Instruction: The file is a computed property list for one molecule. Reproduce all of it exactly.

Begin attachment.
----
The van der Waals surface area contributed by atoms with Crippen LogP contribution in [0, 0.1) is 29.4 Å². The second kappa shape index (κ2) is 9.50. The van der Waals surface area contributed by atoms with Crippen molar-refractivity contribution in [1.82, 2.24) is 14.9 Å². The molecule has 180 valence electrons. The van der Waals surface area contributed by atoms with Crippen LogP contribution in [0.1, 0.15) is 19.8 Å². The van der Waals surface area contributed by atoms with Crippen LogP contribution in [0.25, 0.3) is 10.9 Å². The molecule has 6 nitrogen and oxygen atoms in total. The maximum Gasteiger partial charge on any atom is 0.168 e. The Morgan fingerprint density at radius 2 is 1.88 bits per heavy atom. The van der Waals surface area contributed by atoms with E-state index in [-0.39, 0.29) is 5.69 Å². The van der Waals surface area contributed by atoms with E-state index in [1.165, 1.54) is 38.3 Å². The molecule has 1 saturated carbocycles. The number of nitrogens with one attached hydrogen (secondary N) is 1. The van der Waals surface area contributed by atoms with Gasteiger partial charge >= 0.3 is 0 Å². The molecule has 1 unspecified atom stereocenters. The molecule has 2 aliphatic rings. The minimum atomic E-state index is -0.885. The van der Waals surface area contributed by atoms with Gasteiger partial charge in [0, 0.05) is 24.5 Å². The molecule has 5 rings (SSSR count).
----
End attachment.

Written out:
The van der Waals surface area contributed by atoms with Crippen LogP contribution in [0, 0.1) is 29.4 Å². The second kappa shape index (κ2) is 9.50. The van der Waals surface area contributed by atoms with Crippen molar-refractivity contribution in [1.82, 2.24) is 14.9 Å². The molecule has 180 valence electrons. The van der Waals surface area contributed by atoms with Crippen LogP contribution in [0.1, 0.15) is 19.8 Å². The van der Waals surface area contributed by atoms with Crippen LogP contribution in [0.25, 0.3) is 10.9 Å². The molecule has 6 nitrogen and oxygen atoms in total. The maximum Gasteiger partial charge on any atom is 0.168 e. The Morgan fingerprint density at radius 2 is 1.88 bits per heavy atom. The van der Waals surface area contributed by atoms with E-state index in [-0.39, 0.29) is 5.69 Å². The van der Waals surface area contributed by atoms with E-state index in [1.165, 1.54) is 38.3 Å². The molecule has 1 saturated carbocycles. The number of nitrogens with one attached hydrogen (secondary N) is 1. The van der Waals surface area contributed by atoms with Gasteiger partial charge >= 0.3 is 0 Å². The molecule has 1 unspecified atom stereocenters. The molecule has 2 aliphatic rings. The minimum atomic E-state index is -0.885. The van der Waals surface area contributed by atoms with Gasteiger partial charge in [0, 0.05) is 24.5 Å². The molecule has 5 rings (SSSR count).